Rabbi shares her journey to Judaism and becoming a rabbi

Rabbi shares her journey to Judaism and becoming a rabbi

Rabbi Margie Cella. Photo courtesy Margie Cella

By Rita J. Egan

For Rabbi Margie Cella, the path to serve her congregation differed slightly from other rabbis.

At the annual Jewish University for a Day held at Stony Brook University on Sunday, April 7, Cella shared with attendees her experiences when converting from Lutheranism to Judaism and ultimately becoming a rabbi. The Port Jefferson Station resident, who taught math for 30 years, became a part-time rabbi with The Jewish Center of the Moriches in Center Moriches and an educator with the Women’s League for Conservative Judaism in the last few years. Her new career blossomed after she wrote the book “Hindsight Is 2020: Torah Lessons from a Turbulent Time.”

In a recent phone interview with TBR News Media, she discussed her decision to convert to Judaism and how she became a rabbi after working as a math teacher for 30 years.

The journey from the Lutheran Church to Judaism

Growing up in Massapequa, Cella attended St. John’s Lutheran Church with her family. Her father was raised a Lutheran, and her mother converted from Catholicism to Lutheranism after she married Cella’s father. The rabbi said her mother devoted herself to the Lutheran Church, which became part of the family’s social life in many ways,

“It was a big part of our life growing up,” she said. “We went every Sunday, and I went to Sunday school.”

Her husband, Raymond, who was raised Roman Catholic, joined the Lutheran Church after it began morphing into a mixture of Christianity and Judaism. In 1982, the Cellas along with their children, Jessica and Benjamin, converted to Judaism after realizing St. John’s church was becoming more like a cult, according to Cella.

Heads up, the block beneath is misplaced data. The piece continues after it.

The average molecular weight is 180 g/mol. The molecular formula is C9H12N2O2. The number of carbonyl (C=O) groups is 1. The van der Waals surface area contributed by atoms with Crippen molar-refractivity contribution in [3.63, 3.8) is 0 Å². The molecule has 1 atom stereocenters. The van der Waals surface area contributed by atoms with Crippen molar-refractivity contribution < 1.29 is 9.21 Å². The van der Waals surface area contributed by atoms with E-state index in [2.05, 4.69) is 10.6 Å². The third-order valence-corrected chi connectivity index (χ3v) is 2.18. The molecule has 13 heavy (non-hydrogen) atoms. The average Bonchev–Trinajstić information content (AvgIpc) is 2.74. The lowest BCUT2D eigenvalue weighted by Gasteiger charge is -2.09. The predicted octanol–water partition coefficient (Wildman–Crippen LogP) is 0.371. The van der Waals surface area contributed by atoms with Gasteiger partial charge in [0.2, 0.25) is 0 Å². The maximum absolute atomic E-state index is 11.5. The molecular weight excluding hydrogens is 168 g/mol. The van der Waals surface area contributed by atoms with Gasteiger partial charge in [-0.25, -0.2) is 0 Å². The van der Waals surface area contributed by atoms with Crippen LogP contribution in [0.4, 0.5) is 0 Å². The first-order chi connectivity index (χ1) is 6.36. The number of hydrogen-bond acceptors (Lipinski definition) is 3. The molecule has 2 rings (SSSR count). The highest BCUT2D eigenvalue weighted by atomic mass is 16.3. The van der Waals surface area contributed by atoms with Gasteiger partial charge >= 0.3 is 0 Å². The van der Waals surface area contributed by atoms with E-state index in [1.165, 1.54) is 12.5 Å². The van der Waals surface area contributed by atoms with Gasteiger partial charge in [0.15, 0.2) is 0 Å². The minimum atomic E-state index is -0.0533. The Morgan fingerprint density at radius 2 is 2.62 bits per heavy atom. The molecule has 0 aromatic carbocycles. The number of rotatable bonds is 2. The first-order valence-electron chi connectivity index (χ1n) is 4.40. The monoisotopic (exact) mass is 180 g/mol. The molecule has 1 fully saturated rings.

At its peak, the rabbi said the congregation included approximately 2,000 members from every denomination. People came from all over Long Island, the five boroughs, Westchester as well as out of state to attend services. She added while it was the way she was introduced to Jewish practices, due to the mixture of Judaism and Christianity, she felt “it was inauthentic to both religions.”

“I don’t think that it is actually possible to practice both religions, because they diverged so much,” Cella said.

However, as the church changed, Cella said she did a “total 180” initially and became involved, at times she felt due to peer pressure. After being part of the mixture of religions for 11 years, she said the church “gradually morphed [as] more and more Jewish practice was introduced.”

She added, “Christianity was emphasized and spoken about less and less, so when we left there … we were faced with a decision, where do we go and what do we do?”

After realizing they were traumatized by the experience, Cella said she and her husband knew “the one thing that made sense to us out of everything that we were doing were the Jewish practices we were observing.”

Once they decided to convert, the couple talked to Rabbi Moshe Edelman, who led the congregation of North Shore Jewish Center at the time, to ask what they needed to do. The conversion included a course of study and practice for at least a year, such as studying the basics of the Jewish religion and observing the practices.

“Now, in our case, we were already observing a lot,” she said. “It was just we had a lot of misconceptions.”

At the end of their studies, the couple was interviewed by a rabbi and two congregants. Soon after, a ceremony marked their conversion by immersing them in water using a mikvah.

From teaching math to leading congregants

Cella and her husband moved to Maryland soon after they were married. They were both certified teachers. However, according to the rabbi, there were no available teaching positions on Long Island at the time. After living in Maryland for approximately a year, the couple moved back to Long Island, living in Coram and then Miller Place until they moved to Port Jefferson Station in 1985.